Yep another Facebook post (hopefully I won’t turn into Dave McClure <jk>) but I think the reaction to Trip Advisor’s purchase of the Where I’ve Been FB app for $1.30 per user or $3 million for 2.3 million users justifies some analysis. Not only is the word insane used in the title of Pete’s blog post – the one word email I got from a friend this evening said simply “Insane” as well.
(As a former new yorker I couldn’t help but visualize Crazy Eddie)
At first blush as Pete opines at Mashable – it does seem insane especially compared to the 4 cents per user, as Inside Facebook notes, that Slide paid for the Favorite Peeps application 2 months (helping to set off the gold rush in FB app development). So how should we value Where I’ve Been?
First let’s take Craig’s point of view. It’s important to realize that the Where I’ve Been app has strong affinity to a very important and large category of e-commerce – travel. Auto, Personal Finance (at least until the mortgage market blew up this month), and Travel have dominated the e-commerce landscape for the last few years. And anyone who has auto, finance or travel related content online and has tried to monetize that content via advertising knows it’s potentially quite lucrative. That’s because the transaction and lead gen affiliate commissions paid by those categories are quite large especially for hotel bookings. Travel content has commercial value. It would have been relatively easy for Craig Ulliott, the developer behind the Where I’ve Been app, to app travel-related ads and monetize it himself. At $10 per hotel booking made from an ad in his application it would only have taken 400,000 to 500,000 bookings over the lifetime of the app (I know 300k x $10 = $3mil, but I am applying a swag for a discount rate to account for the NPV of the future cash flows). Over the next year or two that doesn’t seem out of the realm of possibility, does it? So from Craig’s perspective, his app could definitely be worth $3 million.
On the flip side, it is safe to argue the Favorite Peeps app doesn’t lend itself to a commercial category and its had to see its commercial value other then as a platform to show ads. And given the thin value prop, users won’t likely tolerate a heavy does of ads in the app. At a $.10 Run of Network CPM, even getting to $.04 (at 10 cents that’s $0.0001 per ad show or 400 ads to get to $0.04) could be a challenge for Slide.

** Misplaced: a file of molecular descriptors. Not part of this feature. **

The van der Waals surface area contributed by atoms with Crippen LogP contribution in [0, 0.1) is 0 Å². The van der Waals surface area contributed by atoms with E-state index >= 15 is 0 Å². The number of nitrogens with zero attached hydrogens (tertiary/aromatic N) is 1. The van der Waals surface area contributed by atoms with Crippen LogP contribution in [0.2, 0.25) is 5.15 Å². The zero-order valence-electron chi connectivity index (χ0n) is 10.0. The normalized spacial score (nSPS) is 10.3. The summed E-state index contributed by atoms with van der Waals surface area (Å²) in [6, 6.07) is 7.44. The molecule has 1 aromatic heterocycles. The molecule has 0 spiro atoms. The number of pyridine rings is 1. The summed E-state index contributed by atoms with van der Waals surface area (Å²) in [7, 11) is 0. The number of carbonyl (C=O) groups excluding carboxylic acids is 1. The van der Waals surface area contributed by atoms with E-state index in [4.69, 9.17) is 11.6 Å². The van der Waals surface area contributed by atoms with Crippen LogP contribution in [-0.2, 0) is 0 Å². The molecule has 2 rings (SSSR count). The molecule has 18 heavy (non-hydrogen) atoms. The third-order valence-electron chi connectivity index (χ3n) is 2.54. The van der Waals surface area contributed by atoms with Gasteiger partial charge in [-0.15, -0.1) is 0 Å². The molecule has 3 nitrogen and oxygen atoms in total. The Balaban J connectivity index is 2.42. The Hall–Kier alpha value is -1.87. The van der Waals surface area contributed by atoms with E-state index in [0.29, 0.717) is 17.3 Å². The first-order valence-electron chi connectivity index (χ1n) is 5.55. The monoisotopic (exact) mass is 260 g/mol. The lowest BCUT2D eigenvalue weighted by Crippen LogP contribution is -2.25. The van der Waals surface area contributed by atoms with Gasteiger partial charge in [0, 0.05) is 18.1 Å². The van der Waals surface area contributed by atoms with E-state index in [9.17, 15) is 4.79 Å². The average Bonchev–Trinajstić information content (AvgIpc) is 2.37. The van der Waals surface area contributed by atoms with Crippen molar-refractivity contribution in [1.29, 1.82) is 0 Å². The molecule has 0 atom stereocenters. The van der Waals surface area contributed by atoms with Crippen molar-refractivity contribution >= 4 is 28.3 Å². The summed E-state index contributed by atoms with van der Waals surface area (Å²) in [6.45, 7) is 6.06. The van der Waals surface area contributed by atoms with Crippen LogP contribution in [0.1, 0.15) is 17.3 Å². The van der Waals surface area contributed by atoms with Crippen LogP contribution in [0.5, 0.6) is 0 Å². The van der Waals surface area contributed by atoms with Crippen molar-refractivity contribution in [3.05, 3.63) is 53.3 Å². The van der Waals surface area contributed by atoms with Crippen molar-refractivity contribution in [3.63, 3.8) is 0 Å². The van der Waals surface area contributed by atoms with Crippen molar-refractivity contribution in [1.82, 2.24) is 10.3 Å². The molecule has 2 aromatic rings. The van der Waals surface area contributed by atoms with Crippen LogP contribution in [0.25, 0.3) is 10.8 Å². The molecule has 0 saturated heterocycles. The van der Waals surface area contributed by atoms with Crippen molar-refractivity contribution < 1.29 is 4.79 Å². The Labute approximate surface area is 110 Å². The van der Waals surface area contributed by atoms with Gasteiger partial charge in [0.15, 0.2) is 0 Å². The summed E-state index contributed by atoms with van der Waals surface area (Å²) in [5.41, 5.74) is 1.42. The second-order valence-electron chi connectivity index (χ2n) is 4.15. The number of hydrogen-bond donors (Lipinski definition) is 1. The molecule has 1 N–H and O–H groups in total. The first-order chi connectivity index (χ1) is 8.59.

So getting back to the Where I’ve Been app, what is it worth to Trip Advisor. First I think it’s important to try and understand what Trip Advisor’s getting – are they getting something akin to a toolbar – another application that companies pay for new users. For instance when you download Adobe Acrobat Reader, DivX, the Real Player, and many more apps you get an opt-out offer to download the Google toolbar. For every new toolbar application installed via those host applications, Google pays anywhere from $1.50 to $6 per user. Ask.com via its FunWeb division pays for distributing its toolbar upwards of supposedly $3.50 per new user. Now toolbar installs are worth quite a bit of money because as people use them to conduct searches, they are presented with paid search results which are quite lucrative. Google supposedly makes more then $12 per user per year! Now unless the Where I’ve Been application was turned into a booking engine that users regularly interacted with, i’m not sure the toolbar analogy is a good one in this case. But it does show at least how certain types of applications are currently being valued on a per user basis.
My friend and colleague, David Stern, my partner in crime when it comes to discussing any advertising or lead gen based online business, have been talking about how when it comes to acquiring consumers FB apps might be a cheaper way to acquire customers then paid search these days. With CPC’s having from my experience now squeezed every last ounce of blood out of online marketers in terms of pushing us to the breaking point, buying an app as a proxy to a click doesn’t seem so crazy. Would I rather pay $1.30 for a click on google or $1.30 for a user who’s clearly indicated a strong affinity for travel on FB? Obviously the answer is it depends on the ROI, but it’s again not so crazy to see how one can justify $1.30 per user in this case.
Another way to look at this is compared against traditional lead gen fees. Given FB apps allow you to see the contact information for a user (though currently FB imposes restrictions on your ability to use that information) the audience for an FB app is essentially a big long list of leads. In this case, a 2.3 million long list of leads. Now since its hard to say that showing an interest in signing up for a travel app in FB means you’ll buy travel from the owner of that app, those leads are not worth a great deal. Since really valuable e-commerce leads go for upwards of $100 per qualified lead, the likely thin value of these leads puts them at the other end of spectrum like say $1.30. Maybe it’s the equivalent of buying a light travel newsletter with 2.3 million readers. Paying $1.30 for per email newsletter subscriber is well within the range of my experience.
And so we see different ways to justify the acquisition of FB apps – especially in lieu of any real financial performance to base these decisions on (at least not until my friend’s Scott Rafer and Dave Cancel revolutionize the monetization of FB apps with Lookery).